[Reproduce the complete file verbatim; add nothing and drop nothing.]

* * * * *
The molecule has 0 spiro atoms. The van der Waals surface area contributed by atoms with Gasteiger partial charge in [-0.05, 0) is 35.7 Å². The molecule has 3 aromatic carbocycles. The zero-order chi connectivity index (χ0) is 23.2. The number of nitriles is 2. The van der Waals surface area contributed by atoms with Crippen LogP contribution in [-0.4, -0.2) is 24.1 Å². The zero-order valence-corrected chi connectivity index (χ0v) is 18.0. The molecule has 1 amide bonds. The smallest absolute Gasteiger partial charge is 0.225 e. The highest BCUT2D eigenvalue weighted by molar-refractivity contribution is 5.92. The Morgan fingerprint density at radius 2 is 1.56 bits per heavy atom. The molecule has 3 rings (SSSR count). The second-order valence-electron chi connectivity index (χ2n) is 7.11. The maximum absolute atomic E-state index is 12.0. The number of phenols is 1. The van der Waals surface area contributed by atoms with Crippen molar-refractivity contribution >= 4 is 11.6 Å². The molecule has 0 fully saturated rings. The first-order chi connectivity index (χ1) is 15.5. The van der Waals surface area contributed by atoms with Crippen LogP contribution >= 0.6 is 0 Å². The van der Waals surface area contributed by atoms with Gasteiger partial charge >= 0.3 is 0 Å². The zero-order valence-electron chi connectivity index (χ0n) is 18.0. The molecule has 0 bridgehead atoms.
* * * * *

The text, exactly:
The molecule has 0 spiro atoms. The van der Waals surface area contributed by atoms with Gasteiger partial charge in [-0.05, 0) is 35.7 Å². The molecule has 3 aromatic carbocycles. The zero-order chi connectivity index (χ0) is 23.2. The number of nitriles is 2. The van der Waals surface area contributed by atoms with Crippen LogP contribution in [-0.4, -0.2) is 24.1 Å². The zero-order valence-corrected chi connectivity index (χ0v) is 18.0. The molecule has 1 amide bonds. The smallest absolute Gasteiger partial charge is 0.225 e. The highest BCUT2D eigenvalue weighted by molar-refractivity contribution is 5.92. The Morgan fingerprint density at radius 2 is 1.56 bits per heavy atom. The molecule has 3 rings (SSSR count). The second-order valence-electron chi connectivity index (χ2n) is 7.11. The maximum absolute atomic E-state index is 12.0. The number of phenols is 1. The van der Waals surface area contributed by atoms with Crippen molar-refractivity contribution >= 4 is 11.6 Å². The molecule has 0 fully saturated rings. The first-order chi connectivity index (χ1) is 15.5. The van der Waals surface area contributed by atoms with Crippen LogP contribution >= 0.6 is 0 Å². The van der Waals surface area contributed by atoms with Gasteiger partial charge >= 0.3 is 0 Å². The zero-order valence-electron chi connectivity index (χ0n) is 18.0. The molecule has 0 bridgehead atoms.